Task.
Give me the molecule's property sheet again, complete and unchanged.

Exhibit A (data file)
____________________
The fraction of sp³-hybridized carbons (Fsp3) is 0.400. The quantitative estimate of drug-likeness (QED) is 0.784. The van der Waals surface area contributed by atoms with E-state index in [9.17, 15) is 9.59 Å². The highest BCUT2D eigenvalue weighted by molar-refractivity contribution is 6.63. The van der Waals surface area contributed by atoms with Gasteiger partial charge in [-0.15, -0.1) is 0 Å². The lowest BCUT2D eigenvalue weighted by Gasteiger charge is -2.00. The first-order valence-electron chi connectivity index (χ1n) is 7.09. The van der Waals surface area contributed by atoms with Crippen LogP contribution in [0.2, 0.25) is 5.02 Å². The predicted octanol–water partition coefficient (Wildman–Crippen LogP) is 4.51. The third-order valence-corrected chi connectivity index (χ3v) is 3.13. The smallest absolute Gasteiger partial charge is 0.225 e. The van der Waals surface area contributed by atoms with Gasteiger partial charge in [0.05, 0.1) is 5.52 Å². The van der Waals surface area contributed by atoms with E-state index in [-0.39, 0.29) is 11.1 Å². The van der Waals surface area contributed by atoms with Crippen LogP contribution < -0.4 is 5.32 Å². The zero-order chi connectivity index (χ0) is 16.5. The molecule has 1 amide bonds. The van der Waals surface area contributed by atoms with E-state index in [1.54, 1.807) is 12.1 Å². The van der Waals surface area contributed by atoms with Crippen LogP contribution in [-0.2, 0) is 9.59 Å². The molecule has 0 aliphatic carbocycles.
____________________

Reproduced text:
The fraction of sp³-hybridized carbons (Fsp3) is 0.400. The quantitative estimate of drug-likeness (QED) is 0.784. The van der Waals surface area contributed by atoms with E-state index in [9.17, 15) is 9.59 Å². The highest BCUT2D eigenvalue weighted by molar-refractivity contribution is 6.63. The van der Waals surface area contributed by atoms with Gasteiger partial charge in [-0.15, -0.1) is 0 Å². The lowest BCUT2D eigenvalue weighted by Gasteiger charge is -2.00. The first-order valence-electron chi connectivity index (χ1n) is 7.09. The van der Waals surface area contributed by atoms with Crippen LogP contribution in [0.2, 0.25) is 5.02 Å². The predicted octanol–water partition coefficient (Wildman–Crippen LogP) is 4.51. The third-order valence-corrected chi connectivity index (χ3v) is 3.13. The smallest absolute Gasteiger partial charge is 0.225 e. The van der Waals surface area contributed by atoms with Gasteiger partial charge in [0.05, 0.1) is 5.52 Å². The van der Waals surface area contributed by atoms with E-state index in [-0.39, 0.29) is 11.1 Å². The van der Waals surface area contributed by atoms with Crippen LogP contribution < -0.4 is 5.32 Å². The zero-order chi connectivity index (χ0) is 16.5. The molecule has 1 amide bonds. The van der Waals surface area contributed by atoms with E-state index in [1.54, 1.807) is 12.1 Å². The van der Waals surface area contributed by atoms with Crippen LogP contribution in [-0.2, 0) is 9.59 Å². The molecule has 0 aliphatic carbocycles.